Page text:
While phishing scams and other cyberthreats are constantly evolving, there are many actions you can take to protect yourself.

Frequently asked questions

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The primary goal of any phishing scam is to steal sensitive information and credentials. Be wary of any message (by phone, email, or text) that asks for sensitive data or asks you to prove your identity.

 

Attackers work hard to imitate familiar entities and will use the same logos, designs, and interfaces as brands or individuals you are already familiar with. Stay vigilant and don’t click a link or open an attachment unless you are certain the message is legitimate.

 

Here are some tips for recognizing a phishing email:

  • Urgent threats or calls to action (for example: “Open immediately”).
  • New or infrequent senders—anyone emailing you for the first time.
  • Poor spelling and grammar (often due to awkward foreign translations).
  • Suspicious links or attachments—hyperlinked text revealing links from a different IP address or domain.

Subtle misspellings (for example, “micros0ft.com” or “rnicrosoft.com”)

If you believe you may have inadvertently fallen for a phishing attack, there are a few things you should do:

  1. Write down as many details of the attack as you can recall. Note any information you may have shared, such as usernames, account numbers, or passwords.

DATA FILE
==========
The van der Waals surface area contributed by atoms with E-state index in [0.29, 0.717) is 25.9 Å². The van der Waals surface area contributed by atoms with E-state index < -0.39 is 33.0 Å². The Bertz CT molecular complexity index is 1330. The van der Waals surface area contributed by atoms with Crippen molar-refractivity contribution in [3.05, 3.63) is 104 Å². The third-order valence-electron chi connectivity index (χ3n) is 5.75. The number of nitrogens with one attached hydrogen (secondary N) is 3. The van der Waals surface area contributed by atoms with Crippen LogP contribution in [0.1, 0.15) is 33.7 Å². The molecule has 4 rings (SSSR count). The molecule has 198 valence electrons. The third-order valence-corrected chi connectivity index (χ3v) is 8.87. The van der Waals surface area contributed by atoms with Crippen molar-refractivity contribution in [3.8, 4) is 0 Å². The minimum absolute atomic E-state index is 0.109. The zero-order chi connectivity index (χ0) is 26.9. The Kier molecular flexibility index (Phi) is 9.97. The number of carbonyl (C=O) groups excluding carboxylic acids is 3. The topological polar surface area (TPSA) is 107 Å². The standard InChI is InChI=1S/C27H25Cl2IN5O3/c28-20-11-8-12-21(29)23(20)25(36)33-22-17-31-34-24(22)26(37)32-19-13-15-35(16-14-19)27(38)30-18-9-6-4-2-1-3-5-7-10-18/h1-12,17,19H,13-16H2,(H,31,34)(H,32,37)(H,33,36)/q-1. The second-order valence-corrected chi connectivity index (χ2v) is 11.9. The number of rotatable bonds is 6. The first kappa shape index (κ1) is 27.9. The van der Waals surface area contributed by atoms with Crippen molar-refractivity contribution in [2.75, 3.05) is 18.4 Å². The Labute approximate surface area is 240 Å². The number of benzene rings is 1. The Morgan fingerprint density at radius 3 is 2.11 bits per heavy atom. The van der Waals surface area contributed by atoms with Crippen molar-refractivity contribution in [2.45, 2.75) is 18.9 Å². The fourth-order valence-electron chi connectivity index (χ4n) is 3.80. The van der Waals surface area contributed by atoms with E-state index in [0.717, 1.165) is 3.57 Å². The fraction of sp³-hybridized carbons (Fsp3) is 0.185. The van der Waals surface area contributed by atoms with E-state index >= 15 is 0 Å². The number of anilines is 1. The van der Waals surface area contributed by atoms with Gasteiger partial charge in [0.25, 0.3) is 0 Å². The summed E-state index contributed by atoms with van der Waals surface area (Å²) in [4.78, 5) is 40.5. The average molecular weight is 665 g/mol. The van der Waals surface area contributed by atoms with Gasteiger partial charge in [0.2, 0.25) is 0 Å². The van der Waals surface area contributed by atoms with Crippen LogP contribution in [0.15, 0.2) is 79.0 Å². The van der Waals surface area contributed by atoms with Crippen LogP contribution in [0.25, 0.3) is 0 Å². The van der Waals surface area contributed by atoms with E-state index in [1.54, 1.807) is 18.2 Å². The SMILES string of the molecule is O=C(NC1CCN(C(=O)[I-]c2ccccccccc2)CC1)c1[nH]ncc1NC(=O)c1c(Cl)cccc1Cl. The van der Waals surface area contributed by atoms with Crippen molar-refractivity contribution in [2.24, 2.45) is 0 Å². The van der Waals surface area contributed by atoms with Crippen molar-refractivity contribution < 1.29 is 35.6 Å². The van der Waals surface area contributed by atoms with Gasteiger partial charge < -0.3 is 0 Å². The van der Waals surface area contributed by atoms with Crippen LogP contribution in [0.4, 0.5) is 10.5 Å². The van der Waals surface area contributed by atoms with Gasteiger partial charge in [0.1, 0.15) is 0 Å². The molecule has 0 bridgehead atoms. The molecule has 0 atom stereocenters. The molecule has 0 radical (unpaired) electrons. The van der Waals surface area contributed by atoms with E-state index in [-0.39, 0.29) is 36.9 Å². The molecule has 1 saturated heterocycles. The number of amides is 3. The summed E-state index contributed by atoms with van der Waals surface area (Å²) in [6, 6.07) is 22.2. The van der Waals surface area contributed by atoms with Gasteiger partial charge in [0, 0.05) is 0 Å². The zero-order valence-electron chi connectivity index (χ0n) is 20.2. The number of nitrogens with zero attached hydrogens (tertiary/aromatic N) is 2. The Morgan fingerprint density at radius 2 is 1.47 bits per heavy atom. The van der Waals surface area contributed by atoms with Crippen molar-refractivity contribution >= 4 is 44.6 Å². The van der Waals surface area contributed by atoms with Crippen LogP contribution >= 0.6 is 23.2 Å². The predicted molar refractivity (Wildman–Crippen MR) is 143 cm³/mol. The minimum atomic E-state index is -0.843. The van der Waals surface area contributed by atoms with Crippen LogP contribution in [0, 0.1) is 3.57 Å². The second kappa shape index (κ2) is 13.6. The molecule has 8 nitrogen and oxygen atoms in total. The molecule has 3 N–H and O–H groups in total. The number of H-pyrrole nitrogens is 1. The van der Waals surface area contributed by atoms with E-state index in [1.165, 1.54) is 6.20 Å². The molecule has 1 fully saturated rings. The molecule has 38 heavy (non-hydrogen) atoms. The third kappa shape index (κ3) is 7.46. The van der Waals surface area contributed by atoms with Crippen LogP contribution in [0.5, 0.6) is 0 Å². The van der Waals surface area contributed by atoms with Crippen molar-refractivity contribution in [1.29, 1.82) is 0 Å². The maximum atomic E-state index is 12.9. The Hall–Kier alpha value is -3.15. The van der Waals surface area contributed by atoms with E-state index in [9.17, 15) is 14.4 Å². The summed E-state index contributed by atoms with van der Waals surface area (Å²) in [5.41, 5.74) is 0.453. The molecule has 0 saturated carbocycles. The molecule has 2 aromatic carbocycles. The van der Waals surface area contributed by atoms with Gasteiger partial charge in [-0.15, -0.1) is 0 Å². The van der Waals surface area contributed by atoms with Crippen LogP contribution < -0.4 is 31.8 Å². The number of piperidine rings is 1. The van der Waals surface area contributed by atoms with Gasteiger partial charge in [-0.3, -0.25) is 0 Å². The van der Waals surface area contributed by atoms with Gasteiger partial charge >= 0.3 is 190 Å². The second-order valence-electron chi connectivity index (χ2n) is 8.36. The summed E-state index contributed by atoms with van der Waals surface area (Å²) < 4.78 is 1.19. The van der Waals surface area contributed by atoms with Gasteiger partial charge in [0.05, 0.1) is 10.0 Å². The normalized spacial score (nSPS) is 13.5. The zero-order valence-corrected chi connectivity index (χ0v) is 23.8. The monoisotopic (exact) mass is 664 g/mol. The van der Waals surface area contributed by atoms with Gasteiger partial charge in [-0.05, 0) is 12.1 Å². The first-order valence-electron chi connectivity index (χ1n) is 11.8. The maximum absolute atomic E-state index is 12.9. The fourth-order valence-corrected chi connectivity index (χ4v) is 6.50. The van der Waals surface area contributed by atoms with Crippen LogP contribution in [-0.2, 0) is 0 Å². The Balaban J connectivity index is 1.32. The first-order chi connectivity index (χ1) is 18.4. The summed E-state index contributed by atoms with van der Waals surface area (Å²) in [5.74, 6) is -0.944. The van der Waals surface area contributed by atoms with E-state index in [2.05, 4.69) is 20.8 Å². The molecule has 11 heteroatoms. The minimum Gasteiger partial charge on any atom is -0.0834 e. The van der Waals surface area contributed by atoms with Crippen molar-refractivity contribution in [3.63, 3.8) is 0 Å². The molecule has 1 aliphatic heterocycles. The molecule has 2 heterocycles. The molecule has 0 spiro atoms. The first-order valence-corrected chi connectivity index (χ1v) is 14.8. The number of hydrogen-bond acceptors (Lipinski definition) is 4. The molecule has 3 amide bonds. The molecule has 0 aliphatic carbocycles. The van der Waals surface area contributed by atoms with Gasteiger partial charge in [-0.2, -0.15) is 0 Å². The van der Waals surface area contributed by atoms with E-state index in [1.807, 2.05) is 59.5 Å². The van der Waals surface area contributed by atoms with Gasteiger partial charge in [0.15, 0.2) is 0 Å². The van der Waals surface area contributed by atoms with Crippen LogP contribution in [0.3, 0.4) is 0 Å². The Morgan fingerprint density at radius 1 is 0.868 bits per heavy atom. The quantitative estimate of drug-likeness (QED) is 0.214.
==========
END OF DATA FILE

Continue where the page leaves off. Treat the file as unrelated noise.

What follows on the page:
2. Immediately change the passwords on your affected accounts and anywhere else you might use the same password.
  3. Confirm that you’re using multifactor (or two-step) authentication for every account you use.
  4. Notify all relevant parties that your information has been compromised.
  5. If you’ve lost money or been the victim of identity theft, report it to local law enforcement and to the Federal Trade Commission. Provide the details you captured in step 1.

Keep in mind that once you’ve sent your information to an attacker it is likely to be quickly disclosed to other bad actors. Expect new phishing emails, texts, and phone calls to come your way.

If you receive a suspicious message in your Microsoft Outlook inbox, choose Report message from the ribbon, and then select Phishing. This is the fastest way to remove the message from your inbox. In Outlook.com, select the check box next to the suspicious message in your inbox, select the arrow next to Junk, and then select Phishing.

 

If you’ve lost money or been the victim of identity theft, report it to local law enforcement and get in touch with the Federal Trade Commission. They have an entire website dedicated to resolving issues of this nature.

No. While phishing is most common over email, phishers also use phone calls, text messages, and even web searches to obtain sensitive information.

Spam emails are unsolicited junk messages with irrelevant or commercial content. They may advertise quick money schemes, illegal offers, or fake discounts.

 

Phishing is a more targeted (and usually better disguised) attempt to obtain sensitive data by duping victims into voluntarily giving up account information and credentials.